By 2013, the name Wonga had become synonymous with toxic debt. Archbishop of Canterbury Justin Welby specifically name-checked Wonga in a speech condemning payday lenders, saying he wanted the company to be “competed” out of existence by ethical credit unions.

As tougher restrictions came into force cracking down on lenders in 2014, Wonga was exposed as having sent letters from fake law firms to customers who had fallen behind with repayments and was slapped with a £2.6m compensation bill it never recovered from.

The puppets were axed the same year, as Wonga switched the focus of its advertising to portrayals of ‘real people’, like hardworking mums and dinner ladies, even though its typical demographic were men aged 20 to 35.

Speaking in 2014, incoming chairman Andy Haste claimed that while Wonga had “understandably faced criticism”, the company realised it needed to “repair” its reputation. The puppet adverts were singled out as a major part of the problem.

“The puppets are going and I think that is right,” said Haste, speaking to the Guardian in July 2014. “I am very aware of the criticism there has been of our advertising and marketing, which is one of my priorities to review.”

But any change came far too late. By 2015 Wonga had cut a third of its workforce and the following year posted a hefty loss of £65m.

No amount of ‘cheeky’ TV campaigns or football shirt sponsorships could clear Wonga of its toxic brand reputation. If anything, the high profile nature of Wonga’s marketing strategy only amplified the problem, becoming a clear sign of how out of touch the business was with public opinion and the much needed shift towards ethical lending.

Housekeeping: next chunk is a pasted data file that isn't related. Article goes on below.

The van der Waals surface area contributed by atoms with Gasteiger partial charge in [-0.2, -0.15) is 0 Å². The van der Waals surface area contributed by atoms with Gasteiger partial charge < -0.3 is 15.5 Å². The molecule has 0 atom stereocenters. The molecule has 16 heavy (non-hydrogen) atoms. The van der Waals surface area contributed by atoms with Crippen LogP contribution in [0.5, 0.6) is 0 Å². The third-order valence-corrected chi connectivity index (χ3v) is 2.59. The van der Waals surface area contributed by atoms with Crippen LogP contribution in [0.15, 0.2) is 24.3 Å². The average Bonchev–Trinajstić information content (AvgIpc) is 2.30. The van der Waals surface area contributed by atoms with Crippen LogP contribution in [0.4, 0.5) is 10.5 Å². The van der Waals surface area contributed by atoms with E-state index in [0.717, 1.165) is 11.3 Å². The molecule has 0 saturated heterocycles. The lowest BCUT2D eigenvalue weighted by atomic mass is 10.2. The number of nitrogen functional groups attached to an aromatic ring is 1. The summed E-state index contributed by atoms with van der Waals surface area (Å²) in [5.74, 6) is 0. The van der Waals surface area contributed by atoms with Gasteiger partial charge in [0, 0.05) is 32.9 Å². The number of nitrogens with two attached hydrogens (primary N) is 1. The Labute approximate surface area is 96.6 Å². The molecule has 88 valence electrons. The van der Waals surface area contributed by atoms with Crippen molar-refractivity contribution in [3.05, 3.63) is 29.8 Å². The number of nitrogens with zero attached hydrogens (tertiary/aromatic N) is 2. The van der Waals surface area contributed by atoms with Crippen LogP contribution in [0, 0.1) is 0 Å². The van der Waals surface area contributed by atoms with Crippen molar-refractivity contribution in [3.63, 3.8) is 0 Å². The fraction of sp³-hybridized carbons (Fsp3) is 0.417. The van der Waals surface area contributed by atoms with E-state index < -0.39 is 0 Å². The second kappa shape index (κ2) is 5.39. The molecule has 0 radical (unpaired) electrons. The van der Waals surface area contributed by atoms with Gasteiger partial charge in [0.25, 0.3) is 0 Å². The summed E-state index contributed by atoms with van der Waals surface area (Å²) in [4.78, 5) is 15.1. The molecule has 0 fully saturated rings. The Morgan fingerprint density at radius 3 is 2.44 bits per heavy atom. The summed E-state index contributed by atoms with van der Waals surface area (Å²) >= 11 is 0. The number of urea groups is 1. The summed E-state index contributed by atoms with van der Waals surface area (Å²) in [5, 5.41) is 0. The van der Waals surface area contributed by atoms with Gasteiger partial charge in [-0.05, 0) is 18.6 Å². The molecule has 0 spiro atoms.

Another way

The demise of Wonga comes at a time when brands in the finance sector are positioning themselves as transparent and value generating businesses.

Take Funding Circle, which on Monday announced plans to go public with £300m listing on the London Stock Exchange. While the rumoured flotation of Wonga never materialised, Funding Circle will become the first lender of its type to float on the London Stock Exchange and has the potential to reach a £2bn valuation.

Since it was established in 2010, the peer-to-peer lender, which matches small business with funding from retail investors, has lent £5bn in loans to 51,000 SMEs from 80,000 investors.

Talking up the job creation element of its proposition, Funding Circle claims to have unlocked 75,000 roles in 2017 alone. Through its blog, the company focuses on using content to tell the positive stories of the small businesses prospering through funding generated via its website.

Where Wonga for Business faltered, Funding Circle has built up a global footprint by offering loans to SMEs in the US, Germany and the Netherlands. Any funding raised by the flotation will be used to help the lender expand further globally.

The strength of the Funding Circle business model has been proven, with revenue rising to £63m in the first half of 2018, compared to £41m during the same period last year. Speaking to the BBC, chief executive and co-founder Samir Desai described Funding Circle as a “very simple business”, cutting out the banks by democratising funding for small businesses.

Yes, Funding Circle is a different beast to Wonga, cast more in the mould of fintech disruptors like Monzo or Starling Bank, but its success shows the appetite for a different kind of lending, focused on being transparent and value added, rather than exploitative, brash and relentlessly in your face.